Sunday Reflection – 21/3/21

Dear Church Family

Carol and I hope you are all well. I am posting this a little early this week to share some welcome good news. After discussion with the church wardens and the PCC, we have decided that we can begin the process of returning to a service in church. With the COVID rates falling and the most vulnerable of the congregation having had at least one dose of vaccine, we feel it is appropriate to take this step.

Our first Sunday service will be in just ten days on Palm Sunday, March 28th at 10 a.m. We will again follow the pattern of social distancing by only using the marked seating, wearing masks and listening to recorded music rather than singing.

It will be lovely to see many of you again after two months of online contact.

There will be no gathering on Good Friday, but the church will be open for private prayer and some printed resources will be available. I will also repost the document from last year for private reflection (several of you said you found it helpful).

We also heard at the PCC, that considerable progress has been made on the tower renovations and the gap between funds raised and funds needed is narrowing encouragingly.

This Sunday is Passion Sunday, and we are in the lead up to Easter. Today’s passage has always been a favourite of mine. It tells of the quest of some Greeks who want to see Jesus.

(John 12:20)  Some Greeks were among those who had gone to Jerusalem to worship during the festival.

(21)  They went to Philip (he was from Bethsaida in Galilee) and said, “Sir, we want to see Jesus.”

(22)  Philip went and told Andrew, and the two of them went and told Jesus.

(23)  Jesus answered them, “The hour has now come for the Son of Man to receive great glory.

(24)  I am telling you the truth: a grain of wheat remains no more than a single grain unless it is dropped into the ground and dies. If it does die, then it produces many grains.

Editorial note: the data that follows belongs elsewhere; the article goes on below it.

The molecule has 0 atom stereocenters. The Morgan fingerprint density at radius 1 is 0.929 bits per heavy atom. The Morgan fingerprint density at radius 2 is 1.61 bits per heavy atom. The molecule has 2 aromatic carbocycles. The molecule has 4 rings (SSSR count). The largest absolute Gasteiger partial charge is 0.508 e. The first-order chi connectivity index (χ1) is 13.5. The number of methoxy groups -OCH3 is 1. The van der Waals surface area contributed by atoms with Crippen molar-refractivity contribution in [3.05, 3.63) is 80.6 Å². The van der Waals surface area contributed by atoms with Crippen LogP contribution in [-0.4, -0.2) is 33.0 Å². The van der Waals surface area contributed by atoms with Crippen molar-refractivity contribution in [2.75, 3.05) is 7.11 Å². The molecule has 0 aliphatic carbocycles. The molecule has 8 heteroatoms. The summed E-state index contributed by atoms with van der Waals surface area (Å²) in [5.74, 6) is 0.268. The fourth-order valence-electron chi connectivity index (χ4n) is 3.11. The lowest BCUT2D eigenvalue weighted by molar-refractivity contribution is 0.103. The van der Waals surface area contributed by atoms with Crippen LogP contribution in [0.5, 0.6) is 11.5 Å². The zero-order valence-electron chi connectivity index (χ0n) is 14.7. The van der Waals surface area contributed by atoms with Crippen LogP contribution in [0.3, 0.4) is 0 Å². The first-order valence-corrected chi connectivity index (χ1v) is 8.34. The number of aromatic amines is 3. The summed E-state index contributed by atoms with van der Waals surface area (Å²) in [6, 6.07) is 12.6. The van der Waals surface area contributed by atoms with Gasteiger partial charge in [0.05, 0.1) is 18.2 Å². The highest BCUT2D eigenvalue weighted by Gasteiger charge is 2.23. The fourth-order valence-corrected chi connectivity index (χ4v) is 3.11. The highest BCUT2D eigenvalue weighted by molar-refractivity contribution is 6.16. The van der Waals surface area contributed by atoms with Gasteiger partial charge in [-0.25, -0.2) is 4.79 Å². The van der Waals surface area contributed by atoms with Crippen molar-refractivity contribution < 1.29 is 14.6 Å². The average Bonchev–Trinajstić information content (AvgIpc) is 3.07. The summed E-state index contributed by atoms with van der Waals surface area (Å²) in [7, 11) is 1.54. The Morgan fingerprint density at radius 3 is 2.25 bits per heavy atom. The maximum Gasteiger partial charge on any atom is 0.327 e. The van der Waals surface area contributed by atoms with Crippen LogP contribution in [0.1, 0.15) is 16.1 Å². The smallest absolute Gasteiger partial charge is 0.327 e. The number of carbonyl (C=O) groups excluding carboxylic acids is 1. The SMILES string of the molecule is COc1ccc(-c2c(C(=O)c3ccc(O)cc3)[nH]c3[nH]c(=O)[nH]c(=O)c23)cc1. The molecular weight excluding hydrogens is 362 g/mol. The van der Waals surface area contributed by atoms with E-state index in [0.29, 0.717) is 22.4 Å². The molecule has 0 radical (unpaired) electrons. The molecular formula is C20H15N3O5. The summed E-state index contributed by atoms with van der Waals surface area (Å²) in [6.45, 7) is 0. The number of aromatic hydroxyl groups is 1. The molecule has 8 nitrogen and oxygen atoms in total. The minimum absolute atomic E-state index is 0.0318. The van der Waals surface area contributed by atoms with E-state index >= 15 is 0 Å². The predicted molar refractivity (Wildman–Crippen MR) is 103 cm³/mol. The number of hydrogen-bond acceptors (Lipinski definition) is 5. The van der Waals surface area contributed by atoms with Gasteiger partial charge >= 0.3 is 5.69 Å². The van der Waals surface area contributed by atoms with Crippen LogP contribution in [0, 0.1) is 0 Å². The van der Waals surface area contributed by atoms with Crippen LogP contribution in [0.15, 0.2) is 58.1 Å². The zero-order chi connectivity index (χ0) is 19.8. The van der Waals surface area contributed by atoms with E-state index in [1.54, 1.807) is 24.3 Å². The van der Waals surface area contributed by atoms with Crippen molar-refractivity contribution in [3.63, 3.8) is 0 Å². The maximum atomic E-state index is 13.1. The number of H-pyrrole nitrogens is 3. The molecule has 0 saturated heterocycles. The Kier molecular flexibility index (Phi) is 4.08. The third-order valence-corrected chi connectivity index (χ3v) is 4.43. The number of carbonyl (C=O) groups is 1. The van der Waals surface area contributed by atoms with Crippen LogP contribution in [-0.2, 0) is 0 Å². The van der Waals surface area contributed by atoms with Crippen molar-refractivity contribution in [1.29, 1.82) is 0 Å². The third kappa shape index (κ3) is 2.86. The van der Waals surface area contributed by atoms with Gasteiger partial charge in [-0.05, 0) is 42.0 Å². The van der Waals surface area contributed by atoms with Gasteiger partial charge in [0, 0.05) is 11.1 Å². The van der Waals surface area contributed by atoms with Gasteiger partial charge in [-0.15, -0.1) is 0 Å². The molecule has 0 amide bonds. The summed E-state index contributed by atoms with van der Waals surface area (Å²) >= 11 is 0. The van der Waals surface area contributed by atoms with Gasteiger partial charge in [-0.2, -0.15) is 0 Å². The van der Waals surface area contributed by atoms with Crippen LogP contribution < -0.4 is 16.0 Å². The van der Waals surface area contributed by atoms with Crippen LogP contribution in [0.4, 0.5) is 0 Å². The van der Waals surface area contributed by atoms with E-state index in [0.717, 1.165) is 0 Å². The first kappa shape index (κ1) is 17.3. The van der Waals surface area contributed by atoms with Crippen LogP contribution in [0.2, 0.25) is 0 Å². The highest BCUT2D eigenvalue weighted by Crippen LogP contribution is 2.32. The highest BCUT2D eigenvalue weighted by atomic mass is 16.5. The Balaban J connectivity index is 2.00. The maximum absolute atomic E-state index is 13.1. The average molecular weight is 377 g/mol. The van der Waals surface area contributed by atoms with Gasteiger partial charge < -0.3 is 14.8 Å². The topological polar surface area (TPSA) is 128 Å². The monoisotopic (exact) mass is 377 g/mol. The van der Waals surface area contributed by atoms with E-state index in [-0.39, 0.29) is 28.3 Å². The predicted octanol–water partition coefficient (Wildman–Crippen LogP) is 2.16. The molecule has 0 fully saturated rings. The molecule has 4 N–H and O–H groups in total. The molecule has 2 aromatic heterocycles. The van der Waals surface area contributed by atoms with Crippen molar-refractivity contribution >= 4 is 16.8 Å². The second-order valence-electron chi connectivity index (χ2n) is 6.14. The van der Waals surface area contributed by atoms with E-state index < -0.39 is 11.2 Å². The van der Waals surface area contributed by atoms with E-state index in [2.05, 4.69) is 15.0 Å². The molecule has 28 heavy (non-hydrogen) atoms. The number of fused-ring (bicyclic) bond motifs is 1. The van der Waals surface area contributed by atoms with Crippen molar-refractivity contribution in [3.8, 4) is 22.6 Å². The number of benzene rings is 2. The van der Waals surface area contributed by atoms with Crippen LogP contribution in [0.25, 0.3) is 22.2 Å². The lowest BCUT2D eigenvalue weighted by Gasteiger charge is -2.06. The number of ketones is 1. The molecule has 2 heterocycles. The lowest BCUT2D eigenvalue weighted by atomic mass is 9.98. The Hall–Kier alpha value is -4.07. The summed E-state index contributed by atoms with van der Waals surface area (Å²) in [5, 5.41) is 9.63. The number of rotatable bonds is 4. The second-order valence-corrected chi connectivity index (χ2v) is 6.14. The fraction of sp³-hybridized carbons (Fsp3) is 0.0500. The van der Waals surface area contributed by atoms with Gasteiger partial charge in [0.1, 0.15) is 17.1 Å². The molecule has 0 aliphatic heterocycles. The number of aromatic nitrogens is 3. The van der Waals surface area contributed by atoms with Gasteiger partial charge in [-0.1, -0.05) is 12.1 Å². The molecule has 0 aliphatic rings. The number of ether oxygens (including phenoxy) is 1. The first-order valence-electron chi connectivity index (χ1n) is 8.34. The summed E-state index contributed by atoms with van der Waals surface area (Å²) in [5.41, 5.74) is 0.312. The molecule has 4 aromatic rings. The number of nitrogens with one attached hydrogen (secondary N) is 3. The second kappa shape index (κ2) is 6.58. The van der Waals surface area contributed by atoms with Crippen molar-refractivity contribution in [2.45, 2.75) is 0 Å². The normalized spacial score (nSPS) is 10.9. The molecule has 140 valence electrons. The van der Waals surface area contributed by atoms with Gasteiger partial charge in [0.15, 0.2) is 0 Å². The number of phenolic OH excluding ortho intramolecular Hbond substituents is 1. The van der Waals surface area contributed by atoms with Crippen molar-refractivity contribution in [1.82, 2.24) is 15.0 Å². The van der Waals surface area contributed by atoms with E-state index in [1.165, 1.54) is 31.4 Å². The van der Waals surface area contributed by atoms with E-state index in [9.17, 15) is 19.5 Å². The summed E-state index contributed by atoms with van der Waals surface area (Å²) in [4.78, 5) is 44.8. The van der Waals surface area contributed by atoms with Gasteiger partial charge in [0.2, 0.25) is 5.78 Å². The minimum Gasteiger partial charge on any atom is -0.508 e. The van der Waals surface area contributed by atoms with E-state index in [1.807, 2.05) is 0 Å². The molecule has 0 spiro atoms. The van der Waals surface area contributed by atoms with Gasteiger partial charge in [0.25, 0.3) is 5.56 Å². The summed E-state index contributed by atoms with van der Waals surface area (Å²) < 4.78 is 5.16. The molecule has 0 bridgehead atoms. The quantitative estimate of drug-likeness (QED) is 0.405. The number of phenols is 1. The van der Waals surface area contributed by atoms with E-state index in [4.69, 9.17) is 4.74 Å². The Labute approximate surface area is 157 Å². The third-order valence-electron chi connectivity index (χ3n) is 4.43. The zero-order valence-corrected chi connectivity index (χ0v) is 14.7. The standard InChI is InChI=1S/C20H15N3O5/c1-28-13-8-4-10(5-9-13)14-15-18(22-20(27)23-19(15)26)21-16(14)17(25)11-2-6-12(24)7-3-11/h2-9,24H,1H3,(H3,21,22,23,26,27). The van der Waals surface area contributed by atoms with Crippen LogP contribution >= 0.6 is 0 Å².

(25)  Those who love their own life will lose it; those who hate their own life in this world will keep it for life eternal.

(26)  Whoever wants to serve me must follow me, so that my servant will be with me where I am. And my Father will honour anyone who serves me.

(27)  “Now my heart is troubled—and what shall I say? Shall I say, ‘Father, do not let this hour come upon me’? But that is why I came—so that I might go through this hour of suffering.

(28)  Father, bring glory to your name!” Then a voice spoke from heaven, “I have brought glory to it, and I will do so again.”

(29)  The crowd standing there heard the voice, and some of them said it was thunder, while others said, “An angel spoke to him!”

(30)  But Jesus said to them, “It was not for my sake that this voice spoke, but for yours.

(31)  Now is the time for this world to be judged; now the ruler of this world will be overthrown.

(32)  When I am lifted up from the earth, I will draw everyone to me.”

(33)  (In saying this he indicated the kind of death he was going to suffer.)

In the mixed economy of the Roman world different people found themselves in different places for political or commercial reasons. Just like today, some spectate on the lands they visit and some made an effort to engage with the culture. We know from Paul in Athens that Greeks have great curiosity in the area of religion and worship, and it is totally in character for Greeks to try out the local religious festivals.